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What have we learned since the swine flu outbreak?

Trump’s national emergency declaration shows what we’ve learned since H1N1

March 13, 2020

4:50 PM

13 March 2020

4:50 PM

Donald Trump declared a national emergency on Friday over the spread of COVID-19, promising to dedicate $50 billion in funding for states to fight the virus. The order is the latest in a line of actions taken by the administration to try to stem the spread of the virus: major restrictions on travel from China and the European Union, convincing insurance companies to waive copayments on Coronavirus testing, and loosening FDA restrictions on testing, among others.

‘We will overcome the threat of the virus,’ President Trump said during a news conference in the White House Rose Garden.

The Trump administration’s response to the coronavirus, plus changes in social behavior like social distancing, washing hands more often, and avoiding touching others, shows how much — and also how little — the country has learned since the H1N1 outbreak in 2009.

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Trump made his national emergency declaration a little less than two months after the first reported case of coronavirus in the United States. Comparatively, it took former president Barack Obama at least twice as long to do the same for H1N1, also known as swine flu. Obama initially declared a public health emergency in April after there had been 20 confirmed cases of H1N1 in the US. The World Health Organization (WHO) later declared H1N1 a global pandemic in June, and Obama declared a national emergency in October.

In the meantime, the Center for Disease Control (CDC) estimated there were between 14 million and 34 million cases of H1N1 between April and October 17 and between about 2,500 and 6,000 H1N1-related deaths. There have been 41 coronavirus-related deaths in the US thus far.

Coronavirus and H1N1 are not perfectly analogous — H1N1 had a fatality rate of 0.02 percent, while preliminary estimates for the coronavirus fatality rate place it at between one and four percent, and the coronavirus spreads at a faster rate. But the government has reacted much more quickly to match the severity of the coronavirus, as has wider society. The NCAA has canceled the men’s March Madness basketball tournament, the NBA canceled the end of its season, and the NHL is postponing its 2019-20 season. Colleges and universities are suspending in-person classes. Political organizations and campaigns have canceled large gatherings of over 200 people.

Approximately 16 to 25 percent of Americans during the H1N1 virus said they avoided ‘places where many people are gathered, like sporting events, malls, or public transportation,’ and 20 percent said they had ‘reduced contact with people outside [their] household as much as possible.’ Just a couple of weeks after Obama declared a national emergency, he hosted 2,000 young children at the White House to go trick or treating on Halloween.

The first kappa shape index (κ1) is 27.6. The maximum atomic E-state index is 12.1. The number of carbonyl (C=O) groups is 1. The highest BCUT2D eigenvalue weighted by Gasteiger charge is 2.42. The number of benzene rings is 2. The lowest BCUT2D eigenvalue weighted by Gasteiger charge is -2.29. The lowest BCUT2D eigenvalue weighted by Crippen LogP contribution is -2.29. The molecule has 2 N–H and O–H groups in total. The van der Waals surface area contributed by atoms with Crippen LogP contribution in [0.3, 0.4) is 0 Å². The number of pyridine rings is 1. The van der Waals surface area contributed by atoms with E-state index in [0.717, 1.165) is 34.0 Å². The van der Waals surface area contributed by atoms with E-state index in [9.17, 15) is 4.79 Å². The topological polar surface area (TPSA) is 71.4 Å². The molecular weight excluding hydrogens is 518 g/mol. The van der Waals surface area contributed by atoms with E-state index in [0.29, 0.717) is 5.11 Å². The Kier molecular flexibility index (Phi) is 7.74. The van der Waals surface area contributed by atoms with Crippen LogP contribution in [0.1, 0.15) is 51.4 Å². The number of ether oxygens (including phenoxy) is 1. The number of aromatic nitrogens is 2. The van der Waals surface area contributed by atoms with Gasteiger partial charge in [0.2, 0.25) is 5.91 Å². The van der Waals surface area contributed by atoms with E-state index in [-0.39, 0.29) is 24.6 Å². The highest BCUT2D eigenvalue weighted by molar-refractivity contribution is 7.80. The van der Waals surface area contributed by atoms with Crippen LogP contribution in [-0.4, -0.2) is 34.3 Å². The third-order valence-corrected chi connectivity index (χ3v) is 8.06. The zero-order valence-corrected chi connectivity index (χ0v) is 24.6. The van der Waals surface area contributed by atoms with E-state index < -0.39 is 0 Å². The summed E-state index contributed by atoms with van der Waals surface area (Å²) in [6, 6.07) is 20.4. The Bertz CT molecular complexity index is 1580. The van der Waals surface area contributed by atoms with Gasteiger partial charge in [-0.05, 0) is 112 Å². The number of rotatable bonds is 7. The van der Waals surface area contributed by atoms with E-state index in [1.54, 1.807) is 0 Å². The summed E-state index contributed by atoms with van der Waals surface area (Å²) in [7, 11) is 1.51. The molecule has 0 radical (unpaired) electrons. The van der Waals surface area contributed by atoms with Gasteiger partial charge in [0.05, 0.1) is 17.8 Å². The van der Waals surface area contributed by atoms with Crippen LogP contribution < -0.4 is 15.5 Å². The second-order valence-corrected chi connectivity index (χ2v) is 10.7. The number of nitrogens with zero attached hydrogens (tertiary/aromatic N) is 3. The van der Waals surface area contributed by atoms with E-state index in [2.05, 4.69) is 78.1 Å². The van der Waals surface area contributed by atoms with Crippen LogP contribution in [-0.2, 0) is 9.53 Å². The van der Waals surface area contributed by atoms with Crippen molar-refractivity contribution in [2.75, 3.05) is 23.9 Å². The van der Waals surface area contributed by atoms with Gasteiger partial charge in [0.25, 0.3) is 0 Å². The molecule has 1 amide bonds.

One notable area where the Trump administration appears to have dropped the ball is on the accessibility of testing kits. Only about 11,000 people have been tested for coronavirus, which means the number of actual cases could be much higher than reported. Ronald Klain, a former chief of staff to Joe Biden, claimed that the Obama administration ‘tested 1 million people for H1N1 in the first month after the first US diagnosed case.’

‘If you go back to the swine flu they didn’t do it like this,’ Trump said. ‘We’ve gotten it very early.’

Trump has blamed the slow rolling out of testing kits on FDA regulations and the CDC ‘system’, but claimed Friday that through a public and private health partnership, five million tests will be available ‘very shortly’.

The president’s response to the coronavirus has been far from perfect: during a Wednesday night address, he incorrectly claimed that there would be a partial ban on goods from Europe (goods are not affected), that all of Europe was subject to a new travel ban (the UK and Ireland are exempt), and that industry leaders would ‘waive all copayments for coronavirus treatments’ (they are only waiving copayments for testing). But his national emergency declaration Friday, delivered with the assistance of health and business leaders, seemed to assuage fears — the Dow Jones surged nearly 2,000 points during Trump’s news conference, the greatest point gain in history.


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